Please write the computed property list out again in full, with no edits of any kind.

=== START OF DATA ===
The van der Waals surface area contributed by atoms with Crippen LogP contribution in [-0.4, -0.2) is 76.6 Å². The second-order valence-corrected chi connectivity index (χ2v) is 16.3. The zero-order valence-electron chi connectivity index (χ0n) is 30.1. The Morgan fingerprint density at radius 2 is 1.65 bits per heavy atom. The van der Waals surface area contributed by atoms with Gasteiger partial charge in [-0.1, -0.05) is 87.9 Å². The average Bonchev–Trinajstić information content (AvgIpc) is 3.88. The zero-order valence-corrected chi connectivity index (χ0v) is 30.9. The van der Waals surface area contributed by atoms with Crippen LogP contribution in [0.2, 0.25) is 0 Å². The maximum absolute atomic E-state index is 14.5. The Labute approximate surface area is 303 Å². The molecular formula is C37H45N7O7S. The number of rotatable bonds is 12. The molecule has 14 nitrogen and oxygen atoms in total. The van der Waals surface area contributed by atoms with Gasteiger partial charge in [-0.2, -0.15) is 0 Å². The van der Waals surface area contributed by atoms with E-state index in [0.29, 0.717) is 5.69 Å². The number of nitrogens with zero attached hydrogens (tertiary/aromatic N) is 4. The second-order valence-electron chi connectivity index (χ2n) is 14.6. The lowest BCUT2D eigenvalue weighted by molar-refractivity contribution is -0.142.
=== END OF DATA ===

The van der Waals surface area contributed by atoms with Crippen LogP contribution in [-0.4, -0.2) is 76.6 Å². The second-order valence-corrected chi connectivity index (χ2v) is 16.3. The zero-order valence-electron chi connectivity index (χ0n) is 30.1. The Morgan fingerprint density at radius 2 is 1.65 bits per heavy atom. The van der Waals surface area contributed by atoms with Gasteiger partial charge in [-0.1, -0.05) is 87.9 Å². The average Bonchev–Trinajstić information content (AvgIpc) is 3.88. The zero-order valence-corrected chi connectivity index (χ0v) is 30.9. The van der Waals surface area contributed by atoms with Crippen LogP contribution in [0.2, 0.25) is 0 Å². The maximum absolute atomic E-state index is 14.5. The Labute approximate surface area is 303 Å². The molecular formula is C37H45N7O7S. The number of rotatable bonds is 12. The molecule has 14 nitrogen and oxygen atoms in total. The van der Waals surface area contributed by atoms with Gasteiger partial charge in [-0.2, -0.15) is 0 Å². The van der Waals surface area contributed by atoms with E-state index in [0.29, 0.717) is 5.69 Å². The number of nitrogens with zero attached hydrogens (tertiary/aromatic N) is 4. The second-order valence-electron chi connectivity index (χ2n) is 14.6. The lowest BCUT2D eigenvalue weighted by molar-refractivity contribution is -0.142.